The crucial ingredient for adult friendship? Self acceptance


Opinion LaurieComedian, TV and radio presenter

Making new friends in adulthood is often considered lamentably hard, if not impossible, yet I’ve made several during a pandemic lockdown. Is it because they’re imaginary and I’m writing this piece on a wall with a broken crayon? I don’t think so.

I think it’s because I’m completely emotionally unguarded. I’ll talk to anyone – until recently I was a big hugger – and I’m quick to tell people I love them, because I’m even quicker to do so. I take people at face value, I assume the best in everyone and I’m not afraid of hearing their saddest stories.

‘You’d be amazed by the lights hiding under bushels in your vicinity. They may just need permission, a little quirky coaxing – unguardedness – to shine bright enough for you to see them in a whole new light.’Credit:iStock

It leads to heartbreak sometimes, for sure. Not everyone should be taken at face value, but it takes a while to figure that out. If I went around being careful and guarded and closed off to everyone, just so I didn’t end up hurt by a friend who turned out to not be a friend at all, I’d have missed out on heaps of good ones and just spared myself that one rotter. What a shame that would be – and anyway, we learn a lot from rotters, as much as we’d like to avoid them.

It also leads to incredible revelations. You’d be amazed by the lights hiding under bushels in your vicinity. They may just need permission, a little quirky coaxing – unguardedness – to shine bright enough for you to see them in a whole new light. As a friend, rather than a person you’ve known for years.

I haven’t always been this way. It was a decision. It was influenced by observing others I admired and also by considering how I wanted others to feel when they were with me. It’s not about wanting to be liked by everyone, but rather, it’s about wanting everyone I’ve seen to know I have seen them, and everyone I’ve spoken to, to know they’ve been heard. That’s all any of us is asking, isn’t it?

I decided to not talk about myself most of the time. That helped. I don’t necessarily strike up a friendship with everyone I meet – not everyone wants to be friends with me, for a start. It is easier to find that chemistry, though, when you’re walking around open, and saying to people in lots of ways, “I’m seeing and hearing you, friend.”

I won’t pretend I’m the best friend going around, though. I’m vague, I forget birthdays, and I expect to pick up exactly where we left off, even if we left off a decade ago. I have more than 800 unlistened-to voicemail messages on my phone right now. I was actually un-friended in real life not so long ago by someone who said I hadn’t put enough into our relationship. It hurt, I’m not gonna lie, but upon reflection I had to concede he was right.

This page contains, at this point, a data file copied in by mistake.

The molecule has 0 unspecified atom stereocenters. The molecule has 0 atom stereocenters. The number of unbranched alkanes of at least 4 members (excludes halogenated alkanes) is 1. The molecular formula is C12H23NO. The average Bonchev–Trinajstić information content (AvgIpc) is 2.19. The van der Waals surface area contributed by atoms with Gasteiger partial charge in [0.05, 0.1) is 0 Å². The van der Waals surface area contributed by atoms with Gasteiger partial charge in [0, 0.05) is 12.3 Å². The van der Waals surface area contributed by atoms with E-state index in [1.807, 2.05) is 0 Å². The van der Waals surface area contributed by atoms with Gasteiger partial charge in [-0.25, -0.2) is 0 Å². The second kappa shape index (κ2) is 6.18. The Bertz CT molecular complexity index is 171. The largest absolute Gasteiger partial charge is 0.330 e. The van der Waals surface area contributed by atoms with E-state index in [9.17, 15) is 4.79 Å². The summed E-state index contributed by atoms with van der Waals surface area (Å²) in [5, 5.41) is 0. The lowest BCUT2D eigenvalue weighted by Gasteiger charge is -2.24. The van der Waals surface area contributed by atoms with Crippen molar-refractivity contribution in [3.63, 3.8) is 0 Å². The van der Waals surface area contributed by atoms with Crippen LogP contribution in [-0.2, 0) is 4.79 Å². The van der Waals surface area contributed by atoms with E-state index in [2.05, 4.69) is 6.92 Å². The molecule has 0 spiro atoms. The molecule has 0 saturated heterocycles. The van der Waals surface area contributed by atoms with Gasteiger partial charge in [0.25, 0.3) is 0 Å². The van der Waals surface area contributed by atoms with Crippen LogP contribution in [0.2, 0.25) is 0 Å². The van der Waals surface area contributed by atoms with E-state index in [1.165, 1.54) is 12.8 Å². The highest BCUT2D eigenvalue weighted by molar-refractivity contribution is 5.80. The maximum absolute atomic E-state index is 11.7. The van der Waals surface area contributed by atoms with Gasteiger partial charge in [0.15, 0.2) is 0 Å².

I probably had let my children and dying father prevent me from hanging out in bars with my cool, young, single friend way too many times.

I’m being sarcastic, of course, and more than a bit of a snarky old bitch, because I won’t pretend to be above that, either. That sad story brings me to an important caveat about adult friendship, which is that a crucial ingredient is acceptance of self.

One of the happiest days of my life was the Monday after our last lockdown when my children returned to school. Not only had I, like every other Melbourne mum, been dreaming of a couple of hours of solitude and not feeding or cleaning up after anyone for 15 weeks, but I also got to see the shining eyes of all the other mums from our school. The tears of joy streaming into our masks as we refrained from hugging were just magical. I’d missed them more than words could ever say. These friends I’ve made in adulthood.

We’d parked just a little way down the street, but it took us 15 minutes to reach the gate. My son said to me as we finally got there: “Are you friends with everyone in our neighbourhood, Mum?”

“Yes, baby, I am,” I said, sniffling inside my mask.

Now we’re even allowed to meet for coffee again after school drop-offs. Thanks to the hellscape that has been 2020, we are more grateful for that than we ever were for our Bali holidays. We’re still not allowed to hug, but at least we can admit to each other that it’s worth it if we never have to be locked in our houses with our children again. Because that’s what friends are for.

This article appears in Sunday Life magazine within the Sun-Herald and the Sunday Age on sale December 6. To read more from Sunday Life, visit The Sydney Morning Herald and The Age.

Meshel Laurie

Meshel Laurie is the host of the Australian True Crime Podcast.



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